Drawing on a vast array of official correspondence, merchant's letters, ship's logs, and graphic material from archives and research libraries in Canada, France, and the United States, Kenneth Banks details how France, as the most powerful nation on the Continent and possessing a tradition of maritime interest in the Americas and West Africa dating back to the earliest years of the sixteenth century, seemed destined to take a leading role in exploiting and settling the Americas and establishing posts in West Africa. That it largely failed to do so can be explained in large part by problems emanating from information exchange in an early modern authoritarian state. Banks provides a historical context for the role of communications in the development of the imperial nation-state and offers an Atlantic World perspective on the growing body of literature revising the historical role of absolutism.Vent. Since the Dutch grew a minuscule amount of tropical produce on their Caribbean islands for export, we know that most ... in the late seventeenth century as a favoured exchange site, as did CuraAsao even earlier for trade to the Spanish Main. Wim Kloostera#39;s work on the Dutch entrepAats in the seventeenth and eighteenth centuries has shown that the Ales du Vent ... to accurately gauge the extent of foreign commerce in order to create a new free port system (see tables 6.3 and 6.4).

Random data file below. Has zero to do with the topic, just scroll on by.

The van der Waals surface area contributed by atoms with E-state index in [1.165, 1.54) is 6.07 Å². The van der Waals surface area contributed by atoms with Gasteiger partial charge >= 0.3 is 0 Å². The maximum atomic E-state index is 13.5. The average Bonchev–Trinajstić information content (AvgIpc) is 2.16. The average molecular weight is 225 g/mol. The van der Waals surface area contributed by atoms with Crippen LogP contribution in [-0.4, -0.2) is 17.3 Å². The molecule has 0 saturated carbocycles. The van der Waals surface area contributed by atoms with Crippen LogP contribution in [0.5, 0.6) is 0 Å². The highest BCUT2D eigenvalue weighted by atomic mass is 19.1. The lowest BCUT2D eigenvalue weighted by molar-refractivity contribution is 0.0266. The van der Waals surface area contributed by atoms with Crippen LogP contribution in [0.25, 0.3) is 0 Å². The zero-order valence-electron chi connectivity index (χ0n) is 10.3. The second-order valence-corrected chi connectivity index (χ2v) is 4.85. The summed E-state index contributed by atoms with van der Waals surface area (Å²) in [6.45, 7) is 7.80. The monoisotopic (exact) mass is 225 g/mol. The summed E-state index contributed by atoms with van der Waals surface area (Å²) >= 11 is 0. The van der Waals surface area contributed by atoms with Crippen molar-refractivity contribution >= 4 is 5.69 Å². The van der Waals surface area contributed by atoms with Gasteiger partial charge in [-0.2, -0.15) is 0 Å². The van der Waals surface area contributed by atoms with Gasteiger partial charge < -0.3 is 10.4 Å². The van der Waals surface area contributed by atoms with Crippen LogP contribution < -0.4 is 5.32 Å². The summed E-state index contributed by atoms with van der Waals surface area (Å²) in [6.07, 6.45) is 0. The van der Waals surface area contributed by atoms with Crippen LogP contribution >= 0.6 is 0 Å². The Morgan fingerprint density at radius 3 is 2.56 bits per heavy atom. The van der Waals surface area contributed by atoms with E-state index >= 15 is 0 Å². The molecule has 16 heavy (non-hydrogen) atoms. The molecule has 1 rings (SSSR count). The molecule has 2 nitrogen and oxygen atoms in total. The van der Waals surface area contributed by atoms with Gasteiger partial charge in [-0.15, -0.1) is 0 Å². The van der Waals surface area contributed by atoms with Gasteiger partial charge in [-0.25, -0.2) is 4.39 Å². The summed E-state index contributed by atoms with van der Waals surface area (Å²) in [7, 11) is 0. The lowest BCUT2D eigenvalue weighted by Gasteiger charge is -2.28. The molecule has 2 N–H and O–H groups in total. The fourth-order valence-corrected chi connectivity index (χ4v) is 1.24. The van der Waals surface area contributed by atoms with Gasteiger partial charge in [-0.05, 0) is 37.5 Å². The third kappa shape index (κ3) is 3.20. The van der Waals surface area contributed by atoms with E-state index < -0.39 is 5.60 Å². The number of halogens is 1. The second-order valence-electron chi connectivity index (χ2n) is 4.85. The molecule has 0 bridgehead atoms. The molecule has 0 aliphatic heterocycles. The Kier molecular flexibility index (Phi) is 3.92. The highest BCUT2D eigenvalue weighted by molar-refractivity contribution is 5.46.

|Title||:||Chasing Empire Across the Sea|
|Author||:||Kenneth J. Banks|
|Publisher||:||McGill-Queen's Press - MQUP - 2002-11-21|